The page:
Buzz Aldrin’s Space Program Manager has been in production at Polar Motion for a couple of years, with Slitherine publishing. The game is meant to be a spiritual successor to the classic space sim Race Into Space, and is being made with significant input from Buzz himself — America’s most storied (and pugilistic) living astronaut. So for maximum clarity: this is a Buzz Aldrin-endorsed game being made (in part) by Buzz Aldrin. How Aldrin can be considered a third party to a game he worked on (a fact that Slitherine’s App Store description trumpets all over the place) is beyond me. Meanwhile, just a week ago, Apple approved a game taking the mickey out of Kim Jong Un, so somebody tell me how this “well-known third parties” thing is supposed to work.
McNeil just sort of shrugged his shoulders about the whole thing. “We thought we were pretty safe this time,” he told me. “It’s one of the only Slitherine games I can think of with no violence or guns.” The game does feature flags, though — we know that Apple gets touchy about those sometimes.
After the “realistic violence” fiasco and the German/Soviet “enemies” affair, I feel bad for the Apple approvals people. They get mocked when they mess up and don’t get noticed at all when they do their jobs right. So let’s just thank them for giving Slitherine a reason to tell us that Buzz Aldrin’s Space Program Manager will be out for iPad soon — assuming this nonsense gets cleared up.
The thing I get the most emails about is beard-grooming advice, followed closely by mewling requests to stop holding the world for ransom from my sinister lair high atop Mount Hexmap. But number 3 is definitely PT readers wondering what the heck is up with Star Realms.
The sci-fi flavoured deck-building card game got a good write-up from us last year and it did even better over at Board Game Geek, where it pulled down a fistful of Golden Geek Awards. It’s a nifty little card game that had some UI wonkiness in its iOS and Android incarnations, and it had a strong tang of “pre-expansion” gameplay — there were a lot of obvious open sockets waiting to be hooked up to more elaborate gameplay mechanics.
The Gambit expansion for the Star Realms base set came out on cardboard back in 2013, and it’ll hit desktops and mobile versions of Star Realms this Thursday, White Wizard Games told me this morning. Gambit cards are randomly dealt to the players at the beginning of the game and allow the player that holds them to bend certain rules, encouraging players to pursue different gameplay styles. It’s a neat idea and the expansion is generally well-reviewed on tabletop. Perhaps even better: there’s two new chapters included in the much-admired single-player campaign. Gambit will be available as a single in-app purchase for $4.
Besides the new cards, there’s been some welcome tweaks and additional functionality to the Star Realms app, and everybody will get these improvements when the game updates this week, whether or not you buy the new card set. There’s a new update feed which will help you stay on top of your asynchronous games (a big pain in the engines in 1.0), an option for faster card animations, online leaderboards, and new tips and hints to smooth out the learning curve for new players.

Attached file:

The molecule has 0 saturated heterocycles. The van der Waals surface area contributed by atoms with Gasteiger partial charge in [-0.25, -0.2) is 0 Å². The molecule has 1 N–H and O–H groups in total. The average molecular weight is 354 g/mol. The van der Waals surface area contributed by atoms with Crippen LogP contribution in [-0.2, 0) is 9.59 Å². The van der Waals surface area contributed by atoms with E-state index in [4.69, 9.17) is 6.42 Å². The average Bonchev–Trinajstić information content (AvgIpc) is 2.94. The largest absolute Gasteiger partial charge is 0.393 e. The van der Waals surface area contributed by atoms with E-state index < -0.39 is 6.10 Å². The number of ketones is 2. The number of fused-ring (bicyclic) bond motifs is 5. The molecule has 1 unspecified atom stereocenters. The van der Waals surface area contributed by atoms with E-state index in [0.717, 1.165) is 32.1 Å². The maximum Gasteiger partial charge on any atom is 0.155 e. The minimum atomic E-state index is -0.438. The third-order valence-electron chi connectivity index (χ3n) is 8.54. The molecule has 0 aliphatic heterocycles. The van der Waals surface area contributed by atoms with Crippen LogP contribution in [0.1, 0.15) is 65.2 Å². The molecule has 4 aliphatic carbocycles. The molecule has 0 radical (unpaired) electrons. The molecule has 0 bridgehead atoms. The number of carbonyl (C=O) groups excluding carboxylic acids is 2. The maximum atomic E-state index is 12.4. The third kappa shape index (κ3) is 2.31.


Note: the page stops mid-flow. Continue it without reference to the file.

Lots more images from the expansion after the jump.
Now before you start clicking links from your iPad or Android tablet or Chumby — this current pre-release alpha build of The Curious Expedition is a weighty HTML 5 monster that runs best on a desktop browser. I got it running on my iPad once but the incantations required are much too dark to share on a public forum such as this. So take a break from House of Cards and play it on your computer for a bit this weekend. If you like it (and I reckon you will) you can shell out a few bucks to get early access.
The Curious Expedition is a crackerjack of a game we’ve talked about a coupleof times before: you take on the role of one of the great names of the 19th and 20th centuries like Nicola Tesla and Amelia Earhart and lead expeditions into randomly-generated (and increasingly more dangerous) jungles, testing the patience of the indigenous folks and avoiding wild animals to find lost treasures. It’s actually even weirder than that: there’s Toltec gold and valleys full of dinosaurs and a lot of other stuff that might have been mined from a drunk Jules Verne/Arthur Conan-Doyle spitballing session. The Curious Expedition will get a native tablet app edition once development wraps on the web-based game, German devs Maschinen-Mensch tell us.
It seems like the Game Mechanic of the Year for 2015 is going to be sanity: keeping your characters in touch with reality figures prominently in The Curious Expedition, as it does in Darkest Dungeon and Sunless Sea. Is that a sign of our growing preoccupation with mental health as a new generation of combat veterans reintegrates into civilian life? Or a murmur in our collective subconscious as the Great Old Ones awaken in the black depths of the Pacific? It’s gotta be one of those two.
Two new releases that are flaunting the usual Wednesday night release convention and just popped up on the app stores this morning. It’s anarchy, I tell you! Dogs and cats living together. Mass hysteria.
The first is Arnhem: Airborne Assault, a scrappy little wargame from Richard Berger. It’s not going to win any beauty contests unless all of the other contestants are members of AC/DC but it seems like a pretty good little hex-and-counter wargame. It’s a WWII affair that puts you in charge of the Allied paratroopers making the ill-fated airborne assault on Holland in 1944. The combat model is big on fog-of-war, so considerations like moving your troops through forests and maintaining contact with the enemy are a big deal. There’s a couple of genuinely tough scenarios in there, but I haven’t spent enough time with the game to decide if it’s Clever Tough™ or Throw Your iPad in the Canal Tough™. You can find out for yourself for two bucks: it’s available for iPad and for Android, too. This one’s got online multiplayer for up to four players, too.
A gameplay video of this, plus another new release below.